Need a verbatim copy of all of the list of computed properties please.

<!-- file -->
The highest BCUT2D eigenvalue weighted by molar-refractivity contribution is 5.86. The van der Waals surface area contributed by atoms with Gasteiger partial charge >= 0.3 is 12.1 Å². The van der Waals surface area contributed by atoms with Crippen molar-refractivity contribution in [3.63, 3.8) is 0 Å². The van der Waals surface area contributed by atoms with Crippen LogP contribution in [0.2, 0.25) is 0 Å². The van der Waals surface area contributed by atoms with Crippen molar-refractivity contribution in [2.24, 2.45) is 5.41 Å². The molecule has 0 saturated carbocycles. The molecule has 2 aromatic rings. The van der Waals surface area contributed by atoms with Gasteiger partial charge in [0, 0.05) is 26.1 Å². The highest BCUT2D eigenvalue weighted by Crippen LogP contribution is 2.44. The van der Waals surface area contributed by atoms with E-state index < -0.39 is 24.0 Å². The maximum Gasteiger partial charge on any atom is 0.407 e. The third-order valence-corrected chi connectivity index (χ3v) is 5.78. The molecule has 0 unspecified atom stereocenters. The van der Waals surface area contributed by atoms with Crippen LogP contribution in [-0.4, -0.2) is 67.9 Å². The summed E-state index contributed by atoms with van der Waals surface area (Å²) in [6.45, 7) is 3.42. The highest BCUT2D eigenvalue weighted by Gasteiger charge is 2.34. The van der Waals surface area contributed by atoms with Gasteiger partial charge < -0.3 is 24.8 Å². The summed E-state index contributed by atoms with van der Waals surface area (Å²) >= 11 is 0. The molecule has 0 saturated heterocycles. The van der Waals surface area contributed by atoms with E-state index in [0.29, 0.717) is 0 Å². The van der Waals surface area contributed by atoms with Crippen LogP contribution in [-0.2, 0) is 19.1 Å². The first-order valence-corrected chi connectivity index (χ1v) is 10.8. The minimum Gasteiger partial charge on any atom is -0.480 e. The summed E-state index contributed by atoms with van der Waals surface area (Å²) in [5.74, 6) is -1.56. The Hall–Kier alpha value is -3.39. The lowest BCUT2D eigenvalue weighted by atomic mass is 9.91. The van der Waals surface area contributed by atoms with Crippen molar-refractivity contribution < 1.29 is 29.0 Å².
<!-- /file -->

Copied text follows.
The highest BCUT2D eigenvalue weighted by molar-refractivity contribution is 5.86. The van der Waals surface area contributed by atoms with Gasteiger partial charge >= 0.3 is 12.1 Å². The van der Waals surface area contributed by atoms with Crippen molar-refractivity contribution in [3.63, 3.8) is 0 Å². The van der Waals surface area contributed by atoms with Crippen LogP contribution in [0.2, 0.25) is 0 Å². The van der Waals surface area contributed by atoms with Crippen molar-refractivity contribution in [2.24, 2.45) is 5.41 Å². The molecule has 0 saturated carbocycles. The molecule has 2 aromatic rings. The van der Waals surface area contributed by atoms with Gasteiger partial charge in [0, 0.05) is 26.1 Å². The highest BCUT2D eigenvalue weighted by Crippen LogP contribution is 2.44. The van der Waals surface area contributed by atoms with E-state index < -0.39 is 24.0 Å². The maximum Gasteiger partial charge on any atom is 0.407 e. The third-order valence-corrected chi connectivity index (χ3v) is 5.78. The molecule has 0 unspecified atom stereocenters. The van der Waals surface area contributed by atoms with Crippen LogP contribution in [-0.4, -0.2) is 67.9 Å². The summed E-state index contributed by atoms with van der Waals surface area (Å²) in [6.45, 7) is 3.42. The highest BCUT2D eigenvalue weighted by Gasteiger charge is 2.34. The van der Waals surface area contributed by atoms with Gasteiger partial charge < -0.3 is 24.8 Å². The summed E-state index contributed by atoms with van der Waals surface area (Å²) >= 11 is 0. The molecule has 0 saturated heterocycles. The van der Waals surface area contributed by atoms with E-state index in [0.29, 0.717) is 0 Å². The van der Waals surface area contributed by atoms with Crippen LogP contribution in [-0.2, 0) is 19.1 Å². The first-order valence-corrected chi connectivity index (χ1v) is 10.8. The minimum Gasteiger partial charge on any atom is -0.480 e. The summed E-state index contributed by atoms with van der Waals surface area (Å²) in [5.74, 6) is -1.56. The Hall–Kier alpha value is -3.39. The lowest BCUT2D eigenvalue weighted by atomic mass is 9.91. The van der Waals surface area contributed by atoms with Crippen molar-refractivity contribution < 1.29 is 29.0 Å².